Towing in the port of Fowey The first record of a tug in Fowey was a vessel with a dual role mainly as a passenger vessel but occasionally used for towing. Towing in the early days was to assist sailing vessels from sea into the harbour and up river to the loading or lay bye berths. Once loaded they were towed to sea getting over the long delays waiting for favourable winds and tides. Early vessels which towed other vessels in Fowey did not work full- time as tug boats. Instead they were passenger vessels which towed other vessels on occasion.
There is no record of the first vessel to tow or of the vessel being towed but indications are that men in rowing boats assisted the sailing vessels. Further up the river at Lostwithiel horses were used as in the canals.
Tugs were powered by steam which was produced by burning wood or coal. This limited how far the early tugs could travel because they had to be able to carry enough fuel and water to power their engines. Quite large amounts of coal were needed to power early engines as they were not very efficient. As steam engines became more efficient tugs were able to steam for longer and travel further. This allowed tugs to work far out at sea as well as in and around the port. Towing other vessels, usually much larger than themselves and often in difficult weather conditions, required a large power unit. There is no record of paddle tugs being used in Fowey and all were single screw tugs until the late 1900’s when two smaller tugs were twin propelled. Early steering was by blocks and tackles replaced by chains and then steam pistons and finally by hydraulics. Tugs were small by today’s standards first built in wood then iron and steel. Iron was better than wood because it was stronger and so protected tugs against the difficult conditions in which they worked. Working closely with much larger vessels, often in rough waters, meant that tugs were at high risk of collision with other vessels.
Whilst Fowey had its' own tugs the Plymouth and Falmouth tugs regularly towed ships to the port. The need for tugs in Fowey was great because the river is narrow, has high sides and twists and bends including a right angle. There is also a lot of fresh water coming down the river. This creates very fast currents as well as a big rise and fall in the water level. Tugs helped much larger vessels to enter and leave Fowey Harbour more safely in these very difficult conditions and quicker than waiting for the right conditions. Tugs were also used to tow vessels in and out of Par harbour and from some distance off the harbour. Tugs would go to sea looking to tow ships in especially in light winds and adverse tides. This was known as seeking and tugs from as far afield as London would seek sailing ships to tow to their destination. Fowey tugs would regularly tow from the Dodman or Lizard in the west and off Start point up channel. Sometimes a fee would have been agreed with the owners beforehand but often it was the tug captain or skipper who negotiated verbally with the master of the sailing ship a fee to tow in. Disputes often arose and needed sorting in the courts. As steam ships replaced sailing ships the operation change to one of manoeuvring inside the harbour. The width of the river and depths of water off the jetties restricted turning under their own power and ships were not that manoeuvrable. The harbour was often also congested as ships had to wait to get loaded. Larger ships were turned in the lower harbour being towed stern first to their berth. This manoeuvre continues today and is a well-practised operation.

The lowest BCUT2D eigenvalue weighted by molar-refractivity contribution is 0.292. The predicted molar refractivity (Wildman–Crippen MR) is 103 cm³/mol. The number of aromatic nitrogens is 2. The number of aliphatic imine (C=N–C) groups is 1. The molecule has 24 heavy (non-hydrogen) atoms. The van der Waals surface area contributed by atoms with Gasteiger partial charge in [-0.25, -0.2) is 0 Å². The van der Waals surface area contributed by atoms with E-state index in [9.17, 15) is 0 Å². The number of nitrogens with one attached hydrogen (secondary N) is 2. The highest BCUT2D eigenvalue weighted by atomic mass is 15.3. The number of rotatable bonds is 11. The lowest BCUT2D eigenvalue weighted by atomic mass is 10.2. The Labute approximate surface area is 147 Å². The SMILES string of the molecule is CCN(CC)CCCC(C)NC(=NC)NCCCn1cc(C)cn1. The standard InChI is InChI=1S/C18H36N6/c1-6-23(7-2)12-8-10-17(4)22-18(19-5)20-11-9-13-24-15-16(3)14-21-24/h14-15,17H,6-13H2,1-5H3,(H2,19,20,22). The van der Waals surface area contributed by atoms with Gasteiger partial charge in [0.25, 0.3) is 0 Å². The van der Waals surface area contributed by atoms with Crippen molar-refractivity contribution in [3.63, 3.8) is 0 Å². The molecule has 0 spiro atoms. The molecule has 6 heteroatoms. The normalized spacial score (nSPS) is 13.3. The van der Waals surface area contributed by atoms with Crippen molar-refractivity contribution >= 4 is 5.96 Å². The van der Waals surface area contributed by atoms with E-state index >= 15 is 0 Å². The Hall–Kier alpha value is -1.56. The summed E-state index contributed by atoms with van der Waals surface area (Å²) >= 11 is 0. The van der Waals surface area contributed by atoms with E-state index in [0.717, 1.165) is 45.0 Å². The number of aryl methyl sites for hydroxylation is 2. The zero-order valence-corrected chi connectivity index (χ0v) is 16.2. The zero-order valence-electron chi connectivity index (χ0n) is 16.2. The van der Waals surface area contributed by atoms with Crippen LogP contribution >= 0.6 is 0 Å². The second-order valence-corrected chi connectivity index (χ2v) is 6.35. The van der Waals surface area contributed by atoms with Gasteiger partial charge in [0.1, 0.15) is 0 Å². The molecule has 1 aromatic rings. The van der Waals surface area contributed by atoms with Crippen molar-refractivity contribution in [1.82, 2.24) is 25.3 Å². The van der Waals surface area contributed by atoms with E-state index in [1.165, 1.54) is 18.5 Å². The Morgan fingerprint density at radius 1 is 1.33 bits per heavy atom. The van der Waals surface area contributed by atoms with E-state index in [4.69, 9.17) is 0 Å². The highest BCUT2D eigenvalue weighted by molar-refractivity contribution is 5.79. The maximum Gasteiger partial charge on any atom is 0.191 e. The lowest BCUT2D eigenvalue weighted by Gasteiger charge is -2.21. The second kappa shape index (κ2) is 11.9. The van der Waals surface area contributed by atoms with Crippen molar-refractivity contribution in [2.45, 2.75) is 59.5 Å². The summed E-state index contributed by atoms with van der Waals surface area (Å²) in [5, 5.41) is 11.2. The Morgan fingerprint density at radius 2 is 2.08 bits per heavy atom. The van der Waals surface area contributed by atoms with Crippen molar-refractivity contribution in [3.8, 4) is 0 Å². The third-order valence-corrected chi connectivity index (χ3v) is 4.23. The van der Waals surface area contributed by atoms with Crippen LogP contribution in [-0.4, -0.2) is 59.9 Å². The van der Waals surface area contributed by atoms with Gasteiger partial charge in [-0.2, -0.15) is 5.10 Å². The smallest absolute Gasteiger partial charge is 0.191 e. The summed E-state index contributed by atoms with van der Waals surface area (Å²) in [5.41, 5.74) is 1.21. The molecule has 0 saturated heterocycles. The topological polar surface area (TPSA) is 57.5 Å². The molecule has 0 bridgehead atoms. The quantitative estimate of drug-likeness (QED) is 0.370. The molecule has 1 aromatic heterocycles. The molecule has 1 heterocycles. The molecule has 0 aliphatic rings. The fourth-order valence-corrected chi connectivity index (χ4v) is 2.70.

Inward bound the tug or tugs meet the ship just outside the harbour running in with her whilst the lines are passed securing the ship for towage. Ships lines were normally used and heaving lines are thrown from the tug on board to haul the tow rope or wire aboard securing it to the tow hook. A gob rope is attached to the towline with a large bow shackle able to slide up and down. The gob rope is then paid away allowing the tug to manoeuvre. This is to stop girthing or capsizing. The process of securing to the ship can be the most hazardous as the interaction between ship and tug can cause collision. Securing to the bow of the ship in particular is a dangerous operation requiring great skill and judgement on the part of the tug skipper. Once fast, the tugs take the ship to the “swing ground” off Penleath Point and under the directions of the pilot commence the turning operation. The swing ground is a part of the harbour kept clear of moorings and smaller craft allowing this turning process. Once the ship has been rotated through 180 degrees and is facing bow to sea the stern tug commences taking the ship stern first backwards to her berth. For the bigger ships two tugs are used and the bow tug now acts as a drag steering the ship through the narrows at Caffa Mill into Lew roads and then through a 90 degree turn into Mixtow Reach. Steam Tugs whilst improving with design were still hard to manoeuvre but in 1966 the port saw its 1st diesel tug. These could be brought to readiness for use much quicker and had better response times. The Cannis still require 16 full turns of the steering wheel to go from hard over from port to starboard. The Ingleby Cross renamed Gribbin Head soon followed and the port was served by these two tugs powered by Crosby diesel until 1986 and the arrival of the next generation of tugs. Large ships need assistance getting back to sea. The tugs lift the ship off the berth guiding her around the bend out of Mixtow reach back down through Lew roads and past Bodinnick. This is the deepest part of the harbour but also the narrowest and laden ships proceeding slowly can often take a sheer here and the tugs are alert to get her safely through and down to the lower harbour. Other ships would be moored on the jetties and to the buoys in the roads and under the Hills. The tugs would let go by the town quay but escorted the ship to sea. In addition to providing towage to ships barges had to be towed to sea to dump ballast and once the dredging had started hopper barges with mud were towed to Lantic Bay a mile to the east of Fowey